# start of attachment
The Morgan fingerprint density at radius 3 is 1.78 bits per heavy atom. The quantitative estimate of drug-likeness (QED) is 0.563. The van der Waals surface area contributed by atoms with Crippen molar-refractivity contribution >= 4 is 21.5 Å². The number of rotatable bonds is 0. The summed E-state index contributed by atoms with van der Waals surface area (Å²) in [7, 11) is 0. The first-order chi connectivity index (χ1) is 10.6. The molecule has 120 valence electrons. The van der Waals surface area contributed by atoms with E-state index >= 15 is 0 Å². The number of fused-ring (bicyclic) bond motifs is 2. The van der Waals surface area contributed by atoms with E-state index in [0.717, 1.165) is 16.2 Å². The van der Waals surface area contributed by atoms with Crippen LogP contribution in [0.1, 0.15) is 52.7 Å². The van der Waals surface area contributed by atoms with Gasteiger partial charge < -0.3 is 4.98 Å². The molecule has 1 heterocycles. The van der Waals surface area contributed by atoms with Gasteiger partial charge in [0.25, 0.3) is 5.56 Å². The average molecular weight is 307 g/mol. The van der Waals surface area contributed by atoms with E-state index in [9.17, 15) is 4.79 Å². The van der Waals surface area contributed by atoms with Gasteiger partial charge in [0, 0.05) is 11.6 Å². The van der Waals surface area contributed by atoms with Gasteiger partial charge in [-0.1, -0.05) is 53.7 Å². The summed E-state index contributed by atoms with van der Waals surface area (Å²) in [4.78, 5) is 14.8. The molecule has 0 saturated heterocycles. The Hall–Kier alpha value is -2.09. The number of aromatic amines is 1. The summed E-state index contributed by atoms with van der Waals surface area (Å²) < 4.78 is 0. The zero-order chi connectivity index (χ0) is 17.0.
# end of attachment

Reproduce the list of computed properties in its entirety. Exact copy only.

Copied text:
The Morgan fingerprint density at radius 3 is 1.78 bits per heavy atom. The quantitative estimate of drug-likeness (QED) is 0.563. The van der Waals surface area contributed by atoms with Crippen molar-refractivity contribution >= 4 is 21.5 Å². The number of rotatable bonds is 0. The summed E-state index contributed by atoms with van der Waals surface area (Å²) in [7, 11) is 0. The first-order chi connectivity index (χ1) is 10.6. The molecule has 120 valence electrons. The van der Waals surface area contributed by atoms with E-state index >= 15 is 0 Å². The number of fused-ring (bicyclic) bond motifs is 2. The van der Waals surface area contributed by atoms with E-state index in [0.717, 1.165) is 16.2 Å². The van der Waals surface area contributed by atoms with Crippen LogP contribution in [0.1, 0.15) is 52.7 Å². The van der Waals surface area contributed by atoms with Gasteiger partial charge < -0.3 is 4.98 Å². The molecule has 1 heterocycles. The van der Waals surface area contributed by atoms with Gasteiger partial charge in [0.25, 0.3) is 5.56 Å². The average molecular weight is 307 g/mol. The van der Waals surface area contributed by atoms with E-state index in [9.17, 15) is 4.79 Å². The van der Waals surface area contributed by atoms with Gasteiger partial charge in [0, 0.05) is 11.6 Å². The van der Waals surface area contributed by atoms with Gasteiger partial charge in [-0.1, -0.05) is 53.7 Å². The summed E-state index contributed by atoms with van der Waals surface area (Å²) in [4.78, 5) is 14.8. The molecule has 0 saturated heterocycles. The Hall–Kier alpha value is -2.09. The number of aromatic amines is 1. The summed E-state index contributed by atoms with van der Waals surface area (Å²) < 4.78 is 0. The zero-order chi connectivity index (χ0) is 17.0.